related to that cited by my hon. Friend, would be post-war Keynesian
economics as a means of controlling inflation. That idea has now bee n
overturned and rejected by the Labour and Conservative parties, but it
was the prevailing consensus. To challenge that consensus in the
economic community took a great deal of bravery in the 1950s and '60s.
It was down to the bravery of a small number of economists, mainly the
Chicago school-whether we agree with everything that it said is another
matter-that there was a breakthrough to enable us to re-examine it.
Steve Webb (Northavon) (LD): The hon. Gentleman has been very generous
in taking interventions. In principle, there ought to be an objective
scientific issue to be debated. Relatively few of us are expert
scientists, but what puzzles me about this issue is that it tends to
cause alignment on political grounds. I wonder whether
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he has any thoughts, because he is a thoughtful man, about why it tends
to be people of the right who are sceptical about the science. Is it
that climate change might imply some sort of collective action, which is
anathema to them, so they look for the flaws in the science? That is an
important question. Why does it tend to be the right that does not
believe the science?
Mr. Tyrie: That is quite an interesting question. I have not come to
debate this issue because I have a hidden agenda about attacking a new
form of collectivism that might derive from the science. I have studied
a good deal of the material carefully and come to the conclusion that we
are rushing to take action about which we should be very cautious.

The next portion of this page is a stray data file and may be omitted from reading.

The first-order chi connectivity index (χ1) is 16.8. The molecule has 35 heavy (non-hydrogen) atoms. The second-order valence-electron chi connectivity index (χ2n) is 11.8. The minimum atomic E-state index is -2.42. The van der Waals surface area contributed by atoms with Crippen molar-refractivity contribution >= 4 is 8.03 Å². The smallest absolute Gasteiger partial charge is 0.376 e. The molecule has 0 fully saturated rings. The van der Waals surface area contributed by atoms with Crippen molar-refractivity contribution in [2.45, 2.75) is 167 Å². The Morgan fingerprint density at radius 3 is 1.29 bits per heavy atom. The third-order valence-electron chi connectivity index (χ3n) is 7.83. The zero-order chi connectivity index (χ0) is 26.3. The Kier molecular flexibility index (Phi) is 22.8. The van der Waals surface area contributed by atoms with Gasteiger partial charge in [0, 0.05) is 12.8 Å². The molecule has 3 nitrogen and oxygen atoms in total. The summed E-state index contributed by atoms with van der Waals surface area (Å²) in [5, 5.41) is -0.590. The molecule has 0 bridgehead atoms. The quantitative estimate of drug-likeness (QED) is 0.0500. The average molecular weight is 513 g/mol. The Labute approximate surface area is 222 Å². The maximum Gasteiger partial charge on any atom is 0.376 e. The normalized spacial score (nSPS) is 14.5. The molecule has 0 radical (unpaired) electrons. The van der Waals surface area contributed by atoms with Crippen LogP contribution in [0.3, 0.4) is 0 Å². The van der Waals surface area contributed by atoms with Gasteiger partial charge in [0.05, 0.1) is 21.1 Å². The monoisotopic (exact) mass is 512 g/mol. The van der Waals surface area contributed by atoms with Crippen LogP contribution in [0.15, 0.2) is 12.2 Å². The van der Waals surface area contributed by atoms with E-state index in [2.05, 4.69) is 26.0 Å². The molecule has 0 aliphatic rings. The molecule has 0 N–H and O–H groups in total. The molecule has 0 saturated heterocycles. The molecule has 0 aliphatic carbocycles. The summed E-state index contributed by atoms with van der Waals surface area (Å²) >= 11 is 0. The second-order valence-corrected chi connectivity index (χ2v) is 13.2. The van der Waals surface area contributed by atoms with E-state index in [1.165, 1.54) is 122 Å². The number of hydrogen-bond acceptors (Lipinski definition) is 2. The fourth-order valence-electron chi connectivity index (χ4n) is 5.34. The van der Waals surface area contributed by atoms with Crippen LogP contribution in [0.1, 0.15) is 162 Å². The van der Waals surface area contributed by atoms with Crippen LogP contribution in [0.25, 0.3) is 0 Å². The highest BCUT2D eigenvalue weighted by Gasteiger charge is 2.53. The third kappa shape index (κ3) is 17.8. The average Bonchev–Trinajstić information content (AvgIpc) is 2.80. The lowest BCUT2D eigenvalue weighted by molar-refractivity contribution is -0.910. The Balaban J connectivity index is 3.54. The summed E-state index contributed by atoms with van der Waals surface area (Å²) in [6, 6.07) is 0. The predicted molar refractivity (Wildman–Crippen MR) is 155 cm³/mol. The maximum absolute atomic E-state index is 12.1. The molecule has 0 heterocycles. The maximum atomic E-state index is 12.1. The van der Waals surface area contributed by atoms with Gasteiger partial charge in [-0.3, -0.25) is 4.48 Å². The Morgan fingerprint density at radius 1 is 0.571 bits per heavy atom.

I wanted to defend Nick Stern a little, having had a go at him. This man
stepped up to the plate and at least set the right framework for
analysis, so even if he got the answer completely wrong, as I think that
he probably did with his main conclusions, that should not necessarily
be treated as a blot on his escutcheon. However, he really should stop
digging. He is still trying to defend a position that has been pretty
At the very least, even those who want to support the view in every
particular would have to conclude that Nick Stern's conclusions are
deeply controversial. That point is beyond controversy. Therefore, the
question that we should be asking ourselves is: should the UK, or the
rest of the world for that matter, embark on such a radical
restructuring of our economies on the basis of that controversial
Philip Davies: This is not just a question of Nick Stern. My hon.
Friend will know that Al Gore's film, "An Inconvenient Truth", was ruled
by a judge to contain at least nine inaccuracies, yet the Government
have sent it out to every school in the country. Does my hon.
Friend agree that that is more propaganda than science?
Mr. Tyrie: Absolutely. The Gore report is a scandal. The fact that it
has been distributed to our schools reflects badly on the House. It has
been comprehensively rubbished by a series of top papers produced by the
American Academy of Scientists, so much so that even a judge felt the
need to intervene in the debate. It should be withdrawn from our
schools. There are many mistakes in it. If hon. Members want to
challenge me on that, I will start going through them one by one, but if
I do so, others will not get a chance to speak. I am not quite sure how
many Members have put in to speak. At the moment, I know of only one, so
I do have a bit of time.
At the very least, we all have to agree that the Stern report is deeply
controversial. It should have been the duty of the Treasury and the
Opposition parties to listen to some of the trenchant criticisms, but
both, regrettably, have swallowed the Stern report whole. My party's
Front-Bench spokesmen welcomed the recommendations of the Stern report
before they had even had a chance to read it, and I find that quite